Abstract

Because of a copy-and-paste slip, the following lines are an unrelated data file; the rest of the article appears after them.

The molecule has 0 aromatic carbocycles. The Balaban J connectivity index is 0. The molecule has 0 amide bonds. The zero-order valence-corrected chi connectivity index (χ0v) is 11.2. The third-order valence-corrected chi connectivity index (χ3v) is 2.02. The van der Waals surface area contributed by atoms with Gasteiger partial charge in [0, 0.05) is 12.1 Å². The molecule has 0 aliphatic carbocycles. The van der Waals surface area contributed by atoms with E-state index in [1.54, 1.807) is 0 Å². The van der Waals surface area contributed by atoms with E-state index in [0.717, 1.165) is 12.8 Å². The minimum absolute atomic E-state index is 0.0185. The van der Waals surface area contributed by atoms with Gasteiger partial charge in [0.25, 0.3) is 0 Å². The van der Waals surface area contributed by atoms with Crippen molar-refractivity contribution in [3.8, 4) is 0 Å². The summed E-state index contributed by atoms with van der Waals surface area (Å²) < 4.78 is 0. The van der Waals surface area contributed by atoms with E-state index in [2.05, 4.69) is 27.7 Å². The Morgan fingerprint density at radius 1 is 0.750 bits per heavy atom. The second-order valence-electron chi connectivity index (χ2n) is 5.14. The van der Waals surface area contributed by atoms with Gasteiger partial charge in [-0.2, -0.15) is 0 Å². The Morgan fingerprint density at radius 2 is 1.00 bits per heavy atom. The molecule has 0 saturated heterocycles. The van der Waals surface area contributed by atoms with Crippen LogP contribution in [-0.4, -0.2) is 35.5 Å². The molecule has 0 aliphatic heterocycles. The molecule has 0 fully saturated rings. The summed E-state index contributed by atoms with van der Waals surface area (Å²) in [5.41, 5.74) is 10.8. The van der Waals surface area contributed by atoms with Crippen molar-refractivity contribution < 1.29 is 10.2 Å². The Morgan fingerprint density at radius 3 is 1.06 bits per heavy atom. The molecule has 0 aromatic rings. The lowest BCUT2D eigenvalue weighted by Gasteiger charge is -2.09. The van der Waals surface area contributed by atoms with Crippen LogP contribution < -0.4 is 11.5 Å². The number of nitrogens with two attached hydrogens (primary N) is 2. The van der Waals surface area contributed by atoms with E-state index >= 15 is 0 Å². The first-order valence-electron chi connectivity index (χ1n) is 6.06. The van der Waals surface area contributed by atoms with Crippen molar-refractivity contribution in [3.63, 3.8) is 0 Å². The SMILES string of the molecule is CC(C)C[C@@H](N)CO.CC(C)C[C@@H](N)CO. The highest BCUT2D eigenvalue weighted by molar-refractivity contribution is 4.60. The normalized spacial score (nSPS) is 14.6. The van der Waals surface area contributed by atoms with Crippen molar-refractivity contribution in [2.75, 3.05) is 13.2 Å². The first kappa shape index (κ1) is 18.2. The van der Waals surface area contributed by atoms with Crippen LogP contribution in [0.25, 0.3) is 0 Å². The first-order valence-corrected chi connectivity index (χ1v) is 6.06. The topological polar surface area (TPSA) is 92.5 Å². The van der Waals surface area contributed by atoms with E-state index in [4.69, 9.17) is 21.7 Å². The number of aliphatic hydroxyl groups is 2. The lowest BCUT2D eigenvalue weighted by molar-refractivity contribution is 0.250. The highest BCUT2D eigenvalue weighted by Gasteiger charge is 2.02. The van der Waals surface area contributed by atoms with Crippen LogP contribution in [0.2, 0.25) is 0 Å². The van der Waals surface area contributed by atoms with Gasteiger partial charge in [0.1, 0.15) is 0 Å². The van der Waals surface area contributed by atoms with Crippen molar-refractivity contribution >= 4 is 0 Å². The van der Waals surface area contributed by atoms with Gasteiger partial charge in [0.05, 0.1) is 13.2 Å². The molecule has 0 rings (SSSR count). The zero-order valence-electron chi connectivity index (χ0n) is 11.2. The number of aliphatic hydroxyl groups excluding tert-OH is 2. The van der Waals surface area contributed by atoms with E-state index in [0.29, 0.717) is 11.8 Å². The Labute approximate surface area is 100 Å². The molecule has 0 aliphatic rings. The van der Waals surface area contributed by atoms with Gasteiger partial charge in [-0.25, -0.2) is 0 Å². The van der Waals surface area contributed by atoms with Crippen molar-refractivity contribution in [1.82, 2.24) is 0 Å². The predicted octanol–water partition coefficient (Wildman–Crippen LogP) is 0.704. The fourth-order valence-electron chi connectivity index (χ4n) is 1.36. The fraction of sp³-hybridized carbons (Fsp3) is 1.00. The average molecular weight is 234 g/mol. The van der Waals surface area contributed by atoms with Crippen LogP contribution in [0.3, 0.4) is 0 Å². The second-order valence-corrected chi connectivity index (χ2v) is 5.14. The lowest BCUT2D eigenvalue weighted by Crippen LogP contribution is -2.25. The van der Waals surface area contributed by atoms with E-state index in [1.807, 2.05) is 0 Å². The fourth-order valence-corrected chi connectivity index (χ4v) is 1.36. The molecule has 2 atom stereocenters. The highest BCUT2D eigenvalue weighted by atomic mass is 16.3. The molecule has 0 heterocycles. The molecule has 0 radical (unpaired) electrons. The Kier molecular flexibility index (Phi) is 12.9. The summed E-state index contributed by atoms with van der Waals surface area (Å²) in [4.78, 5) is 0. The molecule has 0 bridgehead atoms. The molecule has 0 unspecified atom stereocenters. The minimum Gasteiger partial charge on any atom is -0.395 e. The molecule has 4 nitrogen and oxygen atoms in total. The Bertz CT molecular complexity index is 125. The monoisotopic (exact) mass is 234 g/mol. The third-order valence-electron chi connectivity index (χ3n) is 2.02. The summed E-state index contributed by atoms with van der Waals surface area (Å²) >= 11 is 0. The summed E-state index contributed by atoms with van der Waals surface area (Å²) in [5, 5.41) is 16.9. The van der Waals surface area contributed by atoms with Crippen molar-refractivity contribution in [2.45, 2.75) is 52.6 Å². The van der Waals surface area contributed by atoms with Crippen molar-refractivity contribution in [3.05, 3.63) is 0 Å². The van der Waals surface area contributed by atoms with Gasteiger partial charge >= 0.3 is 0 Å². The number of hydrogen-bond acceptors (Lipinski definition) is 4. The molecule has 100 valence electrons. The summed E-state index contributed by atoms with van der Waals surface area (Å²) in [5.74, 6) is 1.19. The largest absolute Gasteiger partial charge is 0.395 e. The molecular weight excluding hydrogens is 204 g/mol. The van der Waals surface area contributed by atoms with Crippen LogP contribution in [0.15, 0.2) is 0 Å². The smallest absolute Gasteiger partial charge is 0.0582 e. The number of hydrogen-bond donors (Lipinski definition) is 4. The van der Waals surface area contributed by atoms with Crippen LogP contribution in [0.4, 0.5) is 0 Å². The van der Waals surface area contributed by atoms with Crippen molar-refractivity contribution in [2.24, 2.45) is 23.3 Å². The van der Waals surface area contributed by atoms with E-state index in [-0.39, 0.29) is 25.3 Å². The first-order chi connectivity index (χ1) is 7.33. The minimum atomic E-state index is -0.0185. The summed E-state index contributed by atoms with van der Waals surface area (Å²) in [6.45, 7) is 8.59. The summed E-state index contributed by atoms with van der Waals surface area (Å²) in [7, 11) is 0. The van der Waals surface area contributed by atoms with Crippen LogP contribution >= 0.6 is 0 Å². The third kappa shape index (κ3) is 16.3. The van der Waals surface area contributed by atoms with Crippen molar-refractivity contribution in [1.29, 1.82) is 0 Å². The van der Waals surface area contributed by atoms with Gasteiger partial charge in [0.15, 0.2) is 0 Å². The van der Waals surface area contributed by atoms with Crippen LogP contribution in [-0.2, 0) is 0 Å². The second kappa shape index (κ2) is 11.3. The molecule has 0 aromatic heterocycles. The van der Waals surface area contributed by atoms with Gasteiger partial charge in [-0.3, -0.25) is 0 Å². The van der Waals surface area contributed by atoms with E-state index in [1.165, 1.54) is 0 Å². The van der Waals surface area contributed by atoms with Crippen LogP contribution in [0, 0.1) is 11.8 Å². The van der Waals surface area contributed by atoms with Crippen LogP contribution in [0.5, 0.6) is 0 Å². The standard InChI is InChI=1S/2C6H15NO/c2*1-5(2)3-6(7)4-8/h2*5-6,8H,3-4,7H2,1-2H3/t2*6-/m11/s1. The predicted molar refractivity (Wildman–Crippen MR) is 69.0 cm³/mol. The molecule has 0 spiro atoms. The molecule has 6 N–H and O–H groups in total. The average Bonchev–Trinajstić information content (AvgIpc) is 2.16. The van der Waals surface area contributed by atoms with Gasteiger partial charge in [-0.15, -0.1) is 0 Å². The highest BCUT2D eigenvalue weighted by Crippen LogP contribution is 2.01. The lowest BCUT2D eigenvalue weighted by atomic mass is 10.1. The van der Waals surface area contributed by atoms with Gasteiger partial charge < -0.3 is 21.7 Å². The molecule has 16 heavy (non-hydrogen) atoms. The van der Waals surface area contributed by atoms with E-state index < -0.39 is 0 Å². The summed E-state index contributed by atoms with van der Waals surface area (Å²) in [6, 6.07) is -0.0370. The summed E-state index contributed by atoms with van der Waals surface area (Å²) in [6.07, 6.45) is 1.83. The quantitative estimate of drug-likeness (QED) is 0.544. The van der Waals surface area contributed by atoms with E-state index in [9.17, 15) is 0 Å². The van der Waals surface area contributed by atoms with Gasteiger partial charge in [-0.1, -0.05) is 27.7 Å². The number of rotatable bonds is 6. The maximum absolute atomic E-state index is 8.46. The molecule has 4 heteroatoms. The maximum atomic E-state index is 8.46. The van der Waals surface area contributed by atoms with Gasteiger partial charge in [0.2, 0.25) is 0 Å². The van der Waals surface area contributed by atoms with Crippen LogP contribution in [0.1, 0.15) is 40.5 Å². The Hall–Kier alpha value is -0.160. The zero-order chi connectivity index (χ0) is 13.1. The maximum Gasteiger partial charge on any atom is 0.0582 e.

A new coral, Blastozopsammia guerreroterion, from the mid-Cretaceous (upper Albian–lower Cenomanian) Mal Paso Formation of southwestern Mexico is the earliest known and the first Mesozoic colonial member of the Dendrophylliidae, an extant worldwide group. Blastozopsammia is characterized by a ramose corallum produced by extratentacular budding, dimorphic corallites, and branches with a continuous axial corallite sheathed in an orderly arrangement of radially arrayed secondary corallites and a robust layer of reticulate coenosteum. This growth form is similar to that of many modern reef-building species of Acropora Oken, 1815 and species of the nonreefal PetrophylliaConrad, 1855 (=ArchoheliaVaughan, 1919). Based on corallite configuration, growth form and analogy with Acropora, Blastozopsammia had a relatively high degree of colony integration and may have been zooxanthellate. The combination of an axial corallite with radially arrayed secondary corallites has been regarded as one of the morphological and ecological pinnacles of coral evolution, yet it is rare among the Scleractinia. This growth form has not been recognized in any Cenozoic dendrophylliids. Blastozopsammia is an evolutionary enigma because no ancestral lineage or closely related taxon has been identified. However, the most likely origin of colonial Dendrophylliidae is Jurassic or Early Cretaceous Actinacididae.

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